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ReactiveUI.Validation

Validation for ReactiveUI based solutions, functioning in a reactive way. ReactiveUI.Validation was originally developed by @jcmm33 as Vistian.Reactive.Validation, and then refactored and updated by lex Martnez Morn and the ReactiveUI Core Team. ReactiveUI.Validation supports all platforms, including .NET Framework, .NET Standard, .NET Core, MonoAndroid, AndroidX, Tizen, UAP, Xamarin.iOS, Xamarin.Mac, Xamarin.TVOS.

NuGet Packages

Install the following package into you class library and into a platform-specific project.

Platform ReactiveUI Package NuGet
Any Platform ReactiveUI.Validation CoreBadge
AndroidX (Xamarin) ReactiveUI.Validation.AndroidX DroXBadge
Xamarin.Android ReactiveUI.Validation.AndroidSupport DroBadge

How to Use

  • For ViewModels which need validation, implement IValidatableViewModel.
  • Add validation rules to the ViewModel using the ValidationRule extension methods.
  • Bind to the validation rules in the View via BindValidation or INotifyDataErrorInfo.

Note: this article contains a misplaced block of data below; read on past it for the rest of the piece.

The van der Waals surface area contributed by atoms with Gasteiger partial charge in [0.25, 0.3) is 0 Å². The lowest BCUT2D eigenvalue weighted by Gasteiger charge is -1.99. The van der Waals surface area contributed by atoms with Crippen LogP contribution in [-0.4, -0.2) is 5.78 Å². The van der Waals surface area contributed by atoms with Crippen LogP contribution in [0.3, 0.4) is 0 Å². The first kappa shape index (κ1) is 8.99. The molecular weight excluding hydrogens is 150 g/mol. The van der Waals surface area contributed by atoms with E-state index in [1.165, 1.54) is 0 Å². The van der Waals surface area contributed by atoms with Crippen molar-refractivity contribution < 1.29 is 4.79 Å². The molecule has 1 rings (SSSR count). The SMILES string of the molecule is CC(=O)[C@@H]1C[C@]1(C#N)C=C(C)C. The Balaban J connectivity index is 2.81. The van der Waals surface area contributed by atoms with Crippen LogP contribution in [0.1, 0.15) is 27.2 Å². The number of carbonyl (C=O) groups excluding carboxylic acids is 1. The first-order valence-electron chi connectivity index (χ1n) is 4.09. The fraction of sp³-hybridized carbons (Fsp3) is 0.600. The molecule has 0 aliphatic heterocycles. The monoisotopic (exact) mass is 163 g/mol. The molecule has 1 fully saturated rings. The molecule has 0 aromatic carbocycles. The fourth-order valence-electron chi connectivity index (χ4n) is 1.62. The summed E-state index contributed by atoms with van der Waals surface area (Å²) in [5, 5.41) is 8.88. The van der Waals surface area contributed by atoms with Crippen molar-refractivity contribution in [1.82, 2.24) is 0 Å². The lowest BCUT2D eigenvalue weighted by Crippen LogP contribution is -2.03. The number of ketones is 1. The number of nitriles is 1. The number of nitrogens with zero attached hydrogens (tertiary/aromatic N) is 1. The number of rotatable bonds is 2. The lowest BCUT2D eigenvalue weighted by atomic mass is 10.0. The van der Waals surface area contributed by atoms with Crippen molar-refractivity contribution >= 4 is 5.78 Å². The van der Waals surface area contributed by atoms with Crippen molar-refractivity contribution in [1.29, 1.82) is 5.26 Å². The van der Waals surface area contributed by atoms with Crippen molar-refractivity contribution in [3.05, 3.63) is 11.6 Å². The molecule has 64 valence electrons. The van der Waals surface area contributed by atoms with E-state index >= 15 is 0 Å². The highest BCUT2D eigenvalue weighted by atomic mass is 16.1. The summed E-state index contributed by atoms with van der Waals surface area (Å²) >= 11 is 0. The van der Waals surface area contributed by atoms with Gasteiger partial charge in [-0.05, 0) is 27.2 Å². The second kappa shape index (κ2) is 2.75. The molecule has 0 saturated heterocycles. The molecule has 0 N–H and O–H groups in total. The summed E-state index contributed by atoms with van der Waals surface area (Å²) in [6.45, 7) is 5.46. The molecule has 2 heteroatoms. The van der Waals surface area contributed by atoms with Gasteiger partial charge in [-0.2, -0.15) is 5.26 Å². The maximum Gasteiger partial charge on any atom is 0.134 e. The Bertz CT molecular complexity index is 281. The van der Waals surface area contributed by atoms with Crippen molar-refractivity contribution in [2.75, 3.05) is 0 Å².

Example

  1. Decorate existing ViewModel with IValidatableViewModel, which has a single member, ValidationContext. The ValidationContext contains all of the functionality surrounding the validation of the ViewModel. Most access to the specification of validation rules is performed through extension methods on the IValidatableViewModel interface. Then, add validation to the ViewModel.
using ReactiveUI.Validation.Extensions;

public class SampleViewModel : ReactiveObject, IValidatableViewModel
{
    public SampleViewModel()
    {
        // Creates the validation for the Name property.
        this.ValidationRule(
            viewModel => viewModel.Name,
            name => !string.IsNullOrWhiteSpace(name),
            "You must specify a valid name");
    }

    public ValidationContext ValidationContext { get; } = new ValidationContext();

    private string _name;
    public string Name
    {
        get => _name;
        set => this.RaiseAndSetIfChanged(ref _name, value);
    }
}